Gender inequality and early childhood development8 June 2017
Right from birth, gender discrimination affects girls disproportionally. In this report, we describe why gender equality and early childhood development matter. We also explain why early childhood programmes engaging parents, caregivers, community leaders and educators are fundamentally important so girls have the chance to realise their rights and live a life of dignity.
This report examines the impact of gender inequality and discrimination on the survival, healthy growth and early years’ development of girls and boys and the rationale for investing in gender-transformative early childhood programming in order to break the cycle of gender discrimination, promote the rights of girls and boys, and advance gender equality.
Gender-transformative programmes have the explicit intention to transform unequal power relations. Their focus goes beyond improving the condition of women and girls: they seek to improve the social position of girls and women (how they are valued in society) as well as the full realisation of their rights.
Early childhood is the most important phase of development of a person’s life. This is when cognitive, social and emotional skills are learned, influencing lifelong educational achievement, health and wellbeing. When young girls and boys are denied access to the opportunities, care and services they need to thrive and develop to their full potential, this affects the rest of their lives.
In many communities, gender inequality is one important root cause of children’s poor development in the early years.
Gender discrimination and women’s low status are at the root of women’s limited autonomy and of the denial of their rights to health and bodily integrity: when women suffer poor mental and physical health and limited decision-making power this, in turn, impacts negatively on their children’s survival, healthy growth and development.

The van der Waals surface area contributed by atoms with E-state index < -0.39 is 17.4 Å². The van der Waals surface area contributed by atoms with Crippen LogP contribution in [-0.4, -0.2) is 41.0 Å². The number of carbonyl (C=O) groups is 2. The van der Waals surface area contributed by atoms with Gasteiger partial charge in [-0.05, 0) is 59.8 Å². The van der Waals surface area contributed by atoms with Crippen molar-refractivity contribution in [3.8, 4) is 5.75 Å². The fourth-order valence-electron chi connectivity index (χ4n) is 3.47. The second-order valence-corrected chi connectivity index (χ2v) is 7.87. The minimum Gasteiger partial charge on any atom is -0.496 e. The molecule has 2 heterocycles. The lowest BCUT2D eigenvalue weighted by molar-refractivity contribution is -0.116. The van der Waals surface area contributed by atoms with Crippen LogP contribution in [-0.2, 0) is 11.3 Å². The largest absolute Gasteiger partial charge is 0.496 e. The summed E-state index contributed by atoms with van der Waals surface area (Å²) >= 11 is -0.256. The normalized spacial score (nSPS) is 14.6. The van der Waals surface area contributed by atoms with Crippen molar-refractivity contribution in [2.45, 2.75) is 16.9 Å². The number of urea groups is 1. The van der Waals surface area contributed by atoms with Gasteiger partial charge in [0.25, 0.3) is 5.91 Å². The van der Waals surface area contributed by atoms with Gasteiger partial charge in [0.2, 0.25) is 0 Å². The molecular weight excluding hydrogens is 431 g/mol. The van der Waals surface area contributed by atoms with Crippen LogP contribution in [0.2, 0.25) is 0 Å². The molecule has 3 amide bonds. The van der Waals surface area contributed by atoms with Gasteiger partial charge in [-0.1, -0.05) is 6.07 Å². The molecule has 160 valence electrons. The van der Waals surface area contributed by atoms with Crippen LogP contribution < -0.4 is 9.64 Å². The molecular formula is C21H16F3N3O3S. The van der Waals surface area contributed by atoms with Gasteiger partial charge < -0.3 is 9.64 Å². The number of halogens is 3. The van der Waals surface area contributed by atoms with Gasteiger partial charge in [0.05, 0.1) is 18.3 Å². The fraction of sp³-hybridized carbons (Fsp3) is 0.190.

Gender discrimination together with son preference mean that young girls receive less nutrition, opportunities to play and access early learning than young boys.
Furthermore, it is during their first years that girls and boys learn gendered attitudes and expectations, from parents, caregivers, other family members and teachers, about how girls and boys/women and men should behave, their social worth and what their role is in society. As our research shows, in many countries and communities, right from the earliest age boys are prepared for their future role as provider and protector, and girls as mothers and caregivers. Learning these rules and expectations in terms of behaviours and roles can be limiting for all children, but is likely to be particularly limiting for girls.
Programming that supports young girls and boys to develop to their full potential while also working to transform unequal gendered power relations, challenge “traditional” gender socialisation processes, and improve the social position of girls and women offers a key opportunity to break this unjust, inter-generational cycle of gender discrimination, and to advance children’s rights and equality for girls.
Early childhood development, Girls Get Equal, Child protection in emergencies, Gender-based violence, girls’ leadership